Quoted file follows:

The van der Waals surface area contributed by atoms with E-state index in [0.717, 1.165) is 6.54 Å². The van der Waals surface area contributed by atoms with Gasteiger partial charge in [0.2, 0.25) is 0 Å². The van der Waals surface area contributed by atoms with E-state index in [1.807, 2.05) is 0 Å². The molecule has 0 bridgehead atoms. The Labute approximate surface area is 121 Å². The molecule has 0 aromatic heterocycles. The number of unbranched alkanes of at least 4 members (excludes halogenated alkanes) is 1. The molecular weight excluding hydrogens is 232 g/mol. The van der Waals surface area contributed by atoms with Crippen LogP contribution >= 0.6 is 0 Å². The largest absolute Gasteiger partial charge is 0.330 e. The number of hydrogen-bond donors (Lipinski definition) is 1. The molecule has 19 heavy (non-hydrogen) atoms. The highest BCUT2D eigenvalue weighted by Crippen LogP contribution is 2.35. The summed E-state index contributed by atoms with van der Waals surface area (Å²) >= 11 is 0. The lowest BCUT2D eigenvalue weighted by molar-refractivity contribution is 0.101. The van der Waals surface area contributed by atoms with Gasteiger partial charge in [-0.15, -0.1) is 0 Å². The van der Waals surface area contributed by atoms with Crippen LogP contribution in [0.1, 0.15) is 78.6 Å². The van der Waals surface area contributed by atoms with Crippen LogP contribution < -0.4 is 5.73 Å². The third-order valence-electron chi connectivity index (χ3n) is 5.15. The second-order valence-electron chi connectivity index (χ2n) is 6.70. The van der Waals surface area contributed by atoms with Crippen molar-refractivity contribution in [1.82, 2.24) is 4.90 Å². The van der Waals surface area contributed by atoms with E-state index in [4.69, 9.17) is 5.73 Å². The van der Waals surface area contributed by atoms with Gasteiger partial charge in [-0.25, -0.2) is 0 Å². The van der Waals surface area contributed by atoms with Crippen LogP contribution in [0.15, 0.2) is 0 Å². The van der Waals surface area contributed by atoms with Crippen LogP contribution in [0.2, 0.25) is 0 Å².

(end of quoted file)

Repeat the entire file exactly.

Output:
The van der Waals surface area contributed by atoms with E-state index in [0.717, 1.165) is 6.54 Å². The van der Waals surface area contributed by atoms with Gasteiger partial charge in [0.2, 0.25) is 0 Å². The van der Waals surface area contributed by atoms with E-state index in [1.807, 2.05) is 0 Å². The molecule has 0 bridgehead atoms. The Labute approximate surface area is 121 Å². The molecule has 0 aromatic heterocycles. The number of unbranched alkanes of at least 4 members (excludes halogenated alkanes) is 1. The molecular weight excluding hydrogens is 232 g/mol. The van der Waals surface area contributed by atoms with Crippen LogP contribution >= 0.6 is 0 Å². The largest absolute Gasteiger partial charge is 0.330 e. The number of hydrogen-bond donors (Lipinski definition) is 1. The molecule has 19 heavy (non-hydrogen) atoms. The highest BCUT2D eigenvalue weighted by Crippen LogP contribution is 2.35. The summed E-state index contributed by atoms with van der Waals surface area (Å²) >= 11 is 0. The lowest BCUT2D eigenvalue weighted by molar-refractivity contribution is 0.101. The van der Waals surface area contributed by atoms with Gasteiger partial charge in [-0.15, -0.1) is 0 Å². The van der Waals surface area contributed by atoms with Crippen LogP contribution in [0.1, 0.15) is 78.6 Å². The van der Waals surface area contributed by atoms with Crippen LogP contribution < -0.4 is 5.73 Å². The third-order valence-electron chi connectivity index (χ3n) is 5.15. The second-order valence-electron chi connectivity index (χ2n) is 6.70. The van der Waals surface area contributed by atoms with Crippen molar-refractivity contribution in [1.82, 2.24) is 4.90 Å². The van der Waals surface area contributed by atoms with E-state index in [4.69, 9.17) is 5.73 Å². The van der Waals surface area contributed by atoms with Gasteiger partial charge in [-0.25, -0.2) is 0 Å². The van der Waals surface area contributed by atoms with Crippen LogP contribution in [0.15, 0.2) is 0 Å². The van der Waals surface area contributed by atoms with Crippen LogP contribution in [0.2, 0.25) is 0 Å².